Probably an odd thing to put in a blog post (though no odder than naming a blog 'Paper cuts'): This from a recent profile in The Economist about the creator of the fonts Georgia and Verdana: "Mr Carter doesn't own an iPad, Kindle, or other reading device, as he is waiting for them to mature. (He does own an iPhone.) He frets that, as things stand, reading devices and programs homogenise all the tangible aspects of a book, like size or shape, as well as font. They are also poor at hyphenation and justification: breaking words at lexically appropriate locations, and varying the spacing between letters and between words. This may sound recondite but it is a visual imprint of principles established over the entire written history of a language. 'Maybe people who grow up reading online, where every book is identical, don't know what they're missing.'" The rest is here: http://www.economist.com/blogs/babbage/2010/12/doyen_type_design I'm sure we're not the only ones to notice that plenty of people know what they're missing. We see it at AWP, when our letter press broadsides sell out, and where people come up to touch the pages of the latest issue.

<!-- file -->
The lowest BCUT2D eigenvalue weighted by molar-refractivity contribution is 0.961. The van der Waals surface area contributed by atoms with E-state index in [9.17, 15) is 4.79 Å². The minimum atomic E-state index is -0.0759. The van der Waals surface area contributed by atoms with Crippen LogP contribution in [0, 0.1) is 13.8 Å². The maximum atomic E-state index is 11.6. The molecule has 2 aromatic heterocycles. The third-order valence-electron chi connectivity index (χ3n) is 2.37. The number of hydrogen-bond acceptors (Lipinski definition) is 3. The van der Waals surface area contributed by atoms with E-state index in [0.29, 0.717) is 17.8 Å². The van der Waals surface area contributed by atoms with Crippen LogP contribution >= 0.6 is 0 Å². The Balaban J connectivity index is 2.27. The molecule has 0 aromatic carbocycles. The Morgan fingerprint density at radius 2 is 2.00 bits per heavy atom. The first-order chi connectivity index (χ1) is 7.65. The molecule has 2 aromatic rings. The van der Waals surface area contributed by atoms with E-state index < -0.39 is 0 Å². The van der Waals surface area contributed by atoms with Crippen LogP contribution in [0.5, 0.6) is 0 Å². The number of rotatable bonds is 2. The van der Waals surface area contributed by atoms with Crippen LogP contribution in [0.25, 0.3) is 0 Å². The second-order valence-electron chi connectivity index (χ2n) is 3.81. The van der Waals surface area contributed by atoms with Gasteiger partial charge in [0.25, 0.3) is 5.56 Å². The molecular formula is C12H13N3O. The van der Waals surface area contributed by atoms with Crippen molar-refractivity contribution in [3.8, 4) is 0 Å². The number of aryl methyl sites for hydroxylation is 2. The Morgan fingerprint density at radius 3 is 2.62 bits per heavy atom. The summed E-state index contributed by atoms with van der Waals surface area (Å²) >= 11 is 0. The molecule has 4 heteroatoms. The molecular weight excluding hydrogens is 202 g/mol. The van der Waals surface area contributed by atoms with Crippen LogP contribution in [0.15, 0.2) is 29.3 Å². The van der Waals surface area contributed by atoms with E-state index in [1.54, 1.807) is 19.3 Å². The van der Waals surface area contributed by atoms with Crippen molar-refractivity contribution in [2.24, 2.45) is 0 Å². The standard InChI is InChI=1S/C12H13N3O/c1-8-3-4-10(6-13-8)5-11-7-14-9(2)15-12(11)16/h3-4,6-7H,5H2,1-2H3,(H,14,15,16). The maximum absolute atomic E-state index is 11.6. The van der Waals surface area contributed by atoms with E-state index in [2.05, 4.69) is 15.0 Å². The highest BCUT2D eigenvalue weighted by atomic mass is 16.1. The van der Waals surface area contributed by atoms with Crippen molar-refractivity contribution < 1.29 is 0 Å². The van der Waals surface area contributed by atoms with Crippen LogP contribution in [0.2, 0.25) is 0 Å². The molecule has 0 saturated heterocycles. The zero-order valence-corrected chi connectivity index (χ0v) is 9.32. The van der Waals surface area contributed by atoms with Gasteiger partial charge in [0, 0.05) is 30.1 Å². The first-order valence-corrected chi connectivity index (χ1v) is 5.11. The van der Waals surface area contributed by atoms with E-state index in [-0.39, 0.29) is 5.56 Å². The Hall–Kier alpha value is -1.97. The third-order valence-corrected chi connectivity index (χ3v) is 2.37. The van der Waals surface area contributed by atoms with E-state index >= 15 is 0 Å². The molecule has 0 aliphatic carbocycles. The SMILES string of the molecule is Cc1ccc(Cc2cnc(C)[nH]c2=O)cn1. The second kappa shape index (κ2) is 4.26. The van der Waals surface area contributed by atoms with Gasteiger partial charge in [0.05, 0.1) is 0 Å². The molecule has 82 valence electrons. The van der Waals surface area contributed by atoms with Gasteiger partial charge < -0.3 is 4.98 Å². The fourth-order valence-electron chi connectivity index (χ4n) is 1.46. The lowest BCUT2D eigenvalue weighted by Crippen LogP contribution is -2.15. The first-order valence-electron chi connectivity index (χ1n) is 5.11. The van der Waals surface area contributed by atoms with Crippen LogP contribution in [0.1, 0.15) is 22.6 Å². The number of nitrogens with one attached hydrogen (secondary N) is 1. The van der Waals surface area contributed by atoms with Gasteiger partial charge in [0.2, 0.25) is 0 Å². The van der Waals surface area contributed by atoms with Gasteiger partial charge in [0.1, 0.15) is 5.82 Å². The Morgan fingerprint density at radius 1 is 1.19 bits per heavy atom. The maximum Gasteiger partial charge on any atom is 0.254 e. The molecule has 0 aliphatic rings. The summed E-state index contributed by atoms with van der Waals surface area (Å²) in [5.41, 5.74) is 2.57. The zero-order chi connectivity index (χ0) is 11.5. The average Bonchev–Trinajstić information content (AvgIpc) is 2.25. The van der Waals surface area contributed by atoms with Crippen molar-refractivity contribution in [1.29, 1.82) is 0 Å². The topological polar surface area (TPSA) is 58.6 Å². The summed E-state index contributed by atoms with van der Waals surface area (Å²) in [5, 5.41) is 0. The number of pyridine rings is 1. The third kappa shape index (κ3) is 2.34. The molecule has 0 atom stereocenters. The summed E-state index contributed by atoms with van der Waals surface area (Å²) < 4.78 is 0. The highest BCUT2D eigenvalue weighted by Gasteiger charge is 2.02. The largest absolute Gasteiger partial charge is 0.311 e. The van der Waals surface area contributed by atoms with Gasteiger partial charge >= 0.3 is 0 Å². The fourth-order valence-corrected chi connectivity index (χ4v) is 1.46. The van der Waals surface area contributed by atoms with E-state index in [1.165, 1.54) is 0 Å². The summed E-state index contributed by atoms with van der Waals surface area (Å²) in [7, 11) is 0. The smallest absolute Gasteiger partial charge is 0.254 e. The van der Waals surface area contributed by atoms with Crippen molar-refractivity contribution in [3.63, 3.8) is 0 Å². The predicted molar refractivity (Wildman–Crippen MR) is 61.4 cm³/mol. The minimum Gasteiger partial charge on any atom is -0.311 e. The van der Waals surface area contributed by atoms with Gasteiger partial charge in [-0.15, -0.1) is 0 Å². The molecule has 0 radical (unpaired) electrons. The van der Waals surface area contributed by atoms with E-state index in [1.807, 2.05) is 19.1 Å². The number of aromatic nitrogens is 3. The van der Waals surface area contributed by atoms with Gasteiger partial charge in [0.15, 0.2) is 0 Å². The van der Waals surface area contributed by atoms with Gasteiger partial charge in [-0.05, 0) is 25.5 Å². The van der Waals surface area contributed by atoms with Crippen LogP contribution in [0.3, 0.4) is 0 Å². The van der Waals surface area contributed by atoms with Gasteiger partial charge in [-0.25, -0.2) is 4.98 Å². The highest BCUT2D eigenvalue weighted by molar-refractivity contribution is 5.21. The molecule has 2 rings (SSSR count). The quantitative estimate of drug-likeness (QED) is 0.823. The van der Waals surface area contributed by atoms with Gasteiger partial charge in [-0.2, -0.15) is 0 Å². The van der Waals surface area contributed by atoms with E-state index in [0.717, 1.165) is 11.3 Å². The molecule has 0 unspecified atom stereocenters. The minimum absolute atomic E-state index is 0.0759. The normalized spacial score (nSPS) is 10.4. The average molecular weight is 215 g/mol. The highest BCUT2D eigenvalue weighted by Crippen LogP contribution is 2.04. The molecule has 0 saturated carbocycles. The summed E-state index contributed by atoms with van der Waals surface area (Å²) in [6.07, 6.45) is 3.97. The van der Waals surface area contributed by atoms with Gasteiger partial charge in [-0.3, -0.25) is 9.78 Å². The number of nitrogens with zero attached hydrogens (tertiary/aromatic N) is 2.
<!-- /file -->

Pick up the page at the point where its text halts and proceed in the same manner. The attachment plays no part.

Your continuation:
In that spirit, a new book arts MFA: http://news-releases.uiowa.edu/2010/december/120910book_mfa.html Where the texture of a work is rarely a metaphor. And in a similar spirit, this from Leah McClaren's editorial in The Globe and Mail: "In the era of Kindle, Kobo and iPads, we have become literary pod people. While movies and music can still be a shared experience, book consumption is necessarily a solitary pursuit. Old-fashioned books can be passed around in a way that personal e-readers cannot. You might lend your friend a paperback, but would you lend them your entire library (especially one they might destroy by dropping it in the bathtub)? Sharing (or better yet stealing) the reading experience is no longer an option. Book buying, by extension, has become an impersonal exchange. Soulless gift cards and instant e-certificates are, of course, the only option when there is no specific book object to wrap. But giving gift cards in a long-term relationship is depressing. It's like saying, 'Here's 150 Amazon dollars. That's how much I love you. Please adjust to reflect my portion of the mortgage payment.'â€ The rest: http://www.theglobeandmail.com/news/arts/leah-mclaren/how-the-rise-of-e-... I'm curious about the focus on book buying and the quick slice through the reading experience. Does it have to be solitary? I'm reminded of the story about Bishop Ambrose told by Augustine to the effect that he had the most remarkable manner of reading without making any noise. We can translate this: Augustine thought it remarkable that Ambrose read to himself, which means most people did not. E-books aren't any more impersonal than print ones. You can read either kind aloud. To each other, I mean. I know, way radical, and so, well, ugh, social!